I have been preaching alternative annual report formats for quite a while now, but I know a lot of you are still either too nervous to make a change or can’t get approval from above.
If you are in that situation, you should try a 4-page annual report first before moving to infographics, postcards or video. A 4-page report still gives you the basic layout of a longer report, but isn’t as scary sounding as “infographic” or “video” might be.
Still need convincing? Here is a story we received from Theresa Casey of Kids Hope USA after she attended our annual report webinar at CharityHowTo:
Good Afternoon! My name is Theresa Casey and I work for Kids Hope USA, a national nonprofit headquartered in Zeeland, Michigan. I’m new to the organization and one of my first large projects was to create our organization’s annual report.
My boss and I listened to your webinar on Annual Reports. I then created our annual report while keeping in mind all of your suggestions and guidelines.
Everyone in the office loved it – and I just received a forwarded email from a donor who received the report.
“Thanks for your note and for the Kids Hope Annual Report. I thought the annual report was very well done. Its nice to get one that gives you all the information, but reports it concisely enough that it invites you to read it right away, rather than set it aside to read and perhaps never do so! And your information looks very good; I think you should be very happy with the progress you’ve made.”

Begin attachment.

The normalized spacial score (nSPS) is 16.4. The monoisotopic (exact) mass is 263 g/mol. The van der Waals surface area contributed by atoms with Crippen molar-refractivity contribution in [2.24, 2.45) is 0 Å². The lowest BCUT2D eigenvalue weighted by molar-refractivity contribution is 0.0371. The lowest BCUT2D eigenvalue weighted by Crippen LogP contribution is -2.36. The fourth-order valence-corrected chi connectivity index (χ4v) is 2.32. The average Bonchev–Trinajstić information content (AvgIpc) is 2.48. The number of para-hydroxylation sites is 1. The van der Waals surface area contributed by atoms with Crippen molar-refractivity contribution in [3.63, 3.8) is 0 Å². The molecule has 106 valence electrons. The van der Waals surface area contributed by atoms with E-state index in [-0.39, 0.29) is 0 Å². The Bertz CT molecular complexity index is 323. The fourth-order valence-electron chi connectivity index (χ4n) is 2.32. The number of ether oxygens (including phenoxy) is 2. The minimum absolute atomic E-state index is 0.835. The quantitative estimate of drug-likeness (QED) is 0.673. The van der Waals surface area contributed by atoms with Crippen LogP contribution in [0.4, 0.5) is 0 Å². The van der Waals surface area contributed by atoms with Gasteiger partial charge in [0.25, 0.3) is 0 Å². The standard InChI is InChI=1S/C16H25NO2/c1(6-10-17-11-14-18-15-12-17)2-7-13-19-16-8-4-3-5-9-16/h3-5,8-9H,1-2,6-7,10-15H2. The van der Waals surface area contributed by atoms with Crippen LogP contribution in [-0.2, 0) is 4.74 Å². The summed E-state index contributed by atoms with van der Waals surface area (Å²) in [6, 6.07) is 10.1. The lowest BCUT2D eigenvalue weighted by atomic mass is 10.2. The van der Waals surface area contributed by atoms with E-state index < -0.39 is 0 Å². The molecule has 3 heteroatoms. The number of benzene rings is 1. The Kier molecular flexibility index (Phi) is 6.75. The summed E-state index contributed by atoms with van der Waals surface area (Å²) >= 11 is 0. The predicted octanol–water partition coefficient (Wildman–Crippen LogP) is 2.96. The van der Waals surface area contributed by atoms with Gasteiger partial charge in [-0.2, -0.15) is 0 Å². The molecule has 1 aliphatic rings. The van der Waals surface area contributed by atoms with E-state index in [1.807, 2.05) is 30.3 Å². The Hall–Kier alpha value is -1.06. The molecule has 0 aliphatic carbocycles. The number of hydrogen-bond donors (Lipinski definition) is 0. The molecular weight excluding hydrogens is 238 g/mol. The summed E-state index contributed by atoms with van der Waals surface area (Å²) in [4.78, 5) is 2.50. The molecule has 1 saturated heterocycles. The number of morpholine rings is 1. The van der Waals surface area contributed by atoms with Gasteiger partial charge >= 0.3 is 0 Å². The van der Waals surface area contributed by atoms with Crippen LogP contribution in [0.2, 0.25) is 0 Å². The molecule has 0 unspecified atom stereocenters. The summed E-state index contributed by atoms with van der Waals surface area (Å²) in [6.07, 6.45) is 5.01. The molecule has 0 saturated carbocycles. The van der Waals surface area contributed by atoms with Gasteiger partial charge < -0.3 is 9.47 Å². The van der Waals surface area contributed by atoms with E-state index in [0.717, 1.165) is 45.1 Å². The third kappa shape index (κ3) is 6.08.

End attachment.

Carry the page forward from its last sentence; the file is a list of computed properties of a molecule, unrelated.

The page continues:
– A Devoted Donor
So, I wanted to THANK YOU so very much for your advice, and share with you what our Annual Report looked like. We feel we have succeeded in our goal with the report and couldn’t have paid someone for a better compliment. 🙂
Here is the report:
The size of the printed version was 5.75 x 8.75 so it could fit into a 6×9 envelope. Theresa went on to say:
We wanted it to be something we could use… an easy way to thank donors in-between asks and make it clear to them that they are the ones that make the work of Kids Hope USA possible.
I sent one of the reports to a donor with a hand written note as a thank you, no ask included, and received a second donation from them online a few days later! This is the first time they have done this in their giving history!
As all of you should do, Theresa wanted to ensure that it read like their partners and volunteers were telling the story, not their organization.
Theresa also mentioned how they had to get over what is referred to as the “curse of knowledge” (talking to people outside of your organization as if they were also privy to every aspect of your organization and what goes on inside). She said it took several revisions and many deleted words, sentences and paragraphs to get it down to the size they wanted.
She ultimately relied on choosing what she believed donors would want to know.
The entire process of research, creation, printing, and sending them out took about a month and a half.
You know you have a hit on your hands when your staff AND your donors love it!
What about you? Share your annual reports with us!